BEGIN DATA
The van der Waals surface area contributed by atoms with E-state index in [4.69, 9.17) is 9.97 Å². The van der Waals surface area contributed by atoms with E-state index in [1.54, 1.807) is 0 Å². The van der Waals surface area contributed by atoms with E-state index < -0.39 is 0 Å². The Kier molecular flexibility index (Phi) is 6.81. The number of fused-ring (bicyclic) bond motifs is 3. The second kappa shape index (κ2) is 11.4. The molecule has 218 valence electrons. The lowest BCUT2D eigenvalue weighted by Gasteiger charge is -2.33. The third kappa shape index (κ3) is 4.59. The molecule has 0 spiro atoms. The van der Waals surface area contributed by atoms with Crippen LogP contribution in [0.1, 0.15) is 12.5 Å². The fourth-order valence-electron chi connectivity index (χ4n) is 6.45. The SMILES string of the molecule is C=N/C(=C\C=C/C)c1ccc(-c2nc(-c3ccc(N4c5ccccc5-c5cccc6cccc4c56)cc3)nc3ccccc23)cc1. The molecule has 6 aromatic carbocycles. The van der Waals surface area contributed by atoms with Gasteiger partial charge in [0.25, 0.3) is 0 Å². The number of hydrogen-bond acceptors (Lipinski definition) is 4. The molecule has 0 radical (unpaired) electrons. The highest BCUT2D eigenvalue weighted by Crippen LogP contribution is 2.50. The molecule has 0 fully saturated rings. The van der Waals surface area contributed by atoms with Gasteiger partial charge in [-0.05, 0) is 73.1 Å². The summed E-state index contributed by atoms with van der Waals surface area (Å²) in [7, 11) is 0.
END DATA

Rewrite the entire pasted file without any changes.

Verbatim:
The van der Waals surface area contributed by atoms with E-state index in [4.69, 9.17) is 9.97 Å². The van der Waals surface area contributed by atoms with E-state index in [1.54, 1.807) is 0 Å². The van der Waals surface area contributed by atoms with E-state index < -0.39 is 0 Å². The Kier molecular flexibility index (Phi) is 6.81. The number of fused-ring (bicyclic) bond motifs is 3. The second kappa shape index (κ2) is 11.4. The molecule has 218 valence electrons. The lowest BCUT2D eigenvalue weighted by Gasteiger charge is -2.33. The third kappa shape index (κ3) is 4.59. The molecule has 0 spiro atoms. The van der Waals surface area contributed by atoms with Crippen LogP contribution in [0.1, 0.15) is 12.5 Å². The fourth-order valence-electron chi connectivity index (χ4n) is 6.45. The SMILES string of the molecule is C=N/C(=C\C=C/C)c1ccc(-c2nc(-c3ccc(N4c5ccccc5-c5cccc6cccc4c56)cc3)nc3ccccc23)cc1. The molecule has 6 aromatic carbocycles. The van der Waals surface area contributed by atoms with Gasteiger partial charge in [0.25, 0.3) is 0 Å². The number of hydrogen-bond acceptors (Lipinski definition) is 4. The molecule has 0 radical (unpaired) electrons. The highest BCUT2D eigenvalue weighted by Crippen LogP contribution is 2.50. The molecule has 0 fully saturated rings. The van der Waals surface area contributed by atoms with Gasteiger partial charge in [-0.05, 0) is 73.1 Å². The summed E-state index contributed by atoms with van der Waals surface area (Å²) in [7, 11) is 0.